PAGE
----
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In a summary of farmer feedback, BLNZ says it got support for a strong launch of Taste Pure Nature and for accelerating its environment strategy.
The meat industry body will work closely with meat processing companies to avoid duplicating marketing as it launches its Taste Pure Nature campaign.
“However there were concerns from a range of farmers about avoiding duplicating the efforts of processing companies and other organisations,” the summary says.
BLNZ says it is working with meat processing companies and other groups to make sure all work is complimentary.
“BLNZ will not take any decisions on [starting] Taste Pure Nature that are not supported by the processing companies.”
With Taste Pure Nature, BLNZ will track the pick-up on the marketing activity, and track whether the price for NZ beef and lamb increases, especially in the key markets where it launches the origin branding.
The four key areas to be accelerated by the levy increase also include the Red Meat Story, helping the sector lift its environmental performance and reputation, telling the farmer story better and strengthening BLNZ’s ability to address biosecurity risks.
From October 1, 2018 the levy for sheepmeat will increase 10 cents to 70 cents per head and the beef levy by 80 cents to $5.20 per head. This is 0.4% of the average slaughter value of prime steer/heifer, 0.7% of cull dairy cow, 0.7% of lamb and 1.1% of mutton over the last three years.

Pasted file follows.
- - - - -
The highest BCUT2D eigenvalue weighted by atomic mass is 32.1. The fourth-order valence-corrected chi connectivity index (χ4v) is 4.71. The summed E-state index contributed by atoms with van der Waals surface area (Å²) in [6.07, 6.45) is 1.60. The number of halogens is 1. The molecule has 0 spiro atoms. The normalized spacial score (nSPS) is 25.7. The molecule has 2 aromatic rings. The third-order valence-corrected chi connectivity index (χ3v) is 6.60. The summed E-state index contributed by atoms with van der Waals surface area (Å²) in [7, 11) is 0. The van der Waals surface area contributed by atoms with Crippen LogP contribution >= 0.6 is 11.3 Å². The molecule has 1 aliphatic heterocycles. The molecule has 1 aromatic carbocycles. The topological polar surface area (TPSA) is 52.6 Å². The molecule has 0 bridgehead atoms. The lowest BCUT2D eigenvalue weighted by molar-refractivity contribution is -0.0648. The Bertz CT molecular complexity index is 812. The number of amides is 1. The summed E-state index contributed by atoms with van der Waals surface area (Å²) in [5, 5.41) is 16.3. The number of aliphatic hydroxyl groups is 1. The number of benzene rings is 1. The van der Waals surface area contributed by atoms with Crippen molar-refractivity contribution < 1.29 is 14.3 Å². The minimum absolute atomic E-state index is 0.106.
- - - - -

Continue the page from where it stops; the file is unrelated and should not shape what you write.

In Telling the Farmer Story better, BLNZ intends to survey public perceptions and track improvements.
It says while farmers support strengthening biosecurity capability, some were confused about whether the proposed levy increase would go towards the industry’s contribution to dealing with Mycoplasma bovis.
“The levy proposal is separate from the industry’s share of the M.bovis response. The extra money our levy proposal is seeking is to strengthen BLNZ’s internal ability to prepare for future incursions or issues.. The industry’s contribution to funding the M.bovis response costs is being negotiated between BLNZ and DairyNZ and will likely be raised by a separate biosecurity levy.”
It concedes some concern about the timing of the levy increase and the uncertainty about what extra costs may be incurred in the M.bovis response.
“BLNZ thought long and hard about going to farmers at such a difficult time. If the levy increase was delayed, the next opportunity to increase it would not be until October 2019 because we can only increase it at that one time of the year.”
Support from the dairy industry was pleasing: some farmers were concerned about duplication of DairyNZ efforts and wanted to know more about how their levy was used to benefit dairy farmers.
“We work closely with DairyNZ in many areas already, such as building capability in agriculture and biosecurity, but we will build on this collaboration to achieve better outcomes and we intend to update dairy farmers more regularly on the work BLNZ does of benefits to them.”
Chair Andrew Morrison says farmers gave clear support to the levy proposal: almost 63% of respondents backed an increase. Support was similar from sheep, cattle and dairy farmers.
BLNZ will gazette the levy change this month, informing meat processing companies of the rise and advertising the change to farmers over the coming weeks.